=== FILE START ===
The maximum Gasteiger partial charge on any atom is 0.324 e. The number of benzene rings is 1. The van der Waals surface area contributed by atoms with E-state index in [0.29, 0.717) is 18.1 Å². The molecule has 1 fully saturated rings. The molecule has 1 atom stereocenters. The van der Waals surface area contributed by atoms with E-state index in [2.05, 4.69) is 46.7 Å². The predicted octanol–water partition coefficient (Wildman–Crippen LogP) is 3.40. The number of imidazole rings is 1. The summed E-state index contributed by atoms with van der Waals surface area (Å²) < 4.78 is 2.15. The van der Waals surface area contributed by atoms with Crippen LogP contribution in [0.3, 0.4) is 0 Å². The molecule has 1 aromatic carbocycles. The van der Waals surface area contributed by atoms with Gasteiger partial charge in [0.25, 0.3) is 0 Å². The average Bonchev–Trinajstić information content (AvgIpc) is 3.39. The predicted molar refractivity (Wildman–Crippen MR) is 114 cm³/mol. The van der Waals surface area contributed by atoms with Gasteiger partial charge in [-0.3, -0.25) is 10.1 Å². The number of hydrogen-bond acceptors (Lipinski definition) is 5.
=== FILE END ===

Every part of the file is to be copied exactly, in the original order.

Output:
The maximum Gasteiger partial charge on any atom is 0.324 e. The number of benzene rings is 1. The van der Waals surface area contributed by atoms with E-state index in [0.29, 0.717) is 18.1 Å². The molecule has 1 fully saturated rings. The molecule has 1 atom stereocenters. The van der Waals surface area contributed by atoms with E-state index in [2.05, 4.69) is 46.7 Å². The predicted octanol–water partition coefficient (Wildman–Crippen LogP) is 3.40. The number of imidazole rings is 1. The summed E-state index contributed by atoms with van der Waals surface area (Å²) < 4.78 is 2.15. The van der Waals surface area contributed by atoms with Crippen LogP contribution in [0.3, 0.4) is 0 Å². The molecule has 1 aromatic carbocycles. The van der Waals surface area contributed by atoms with Gasteiger partial charge in [0.25, 0.3) is 0 Å². The average Bonchev–Trinajstić information content (AvgIpc) is 3.39. The predicted molar refractivity (Wildman–Crippen MR) is 114 cm³/mol. The van der Waals surface area contributed by atoms with Gasteiger partial charge in [-0.3, -0.25) is 10.1 Å². The number of hydrogen-bond acceptors (Lipinski definition) is 5.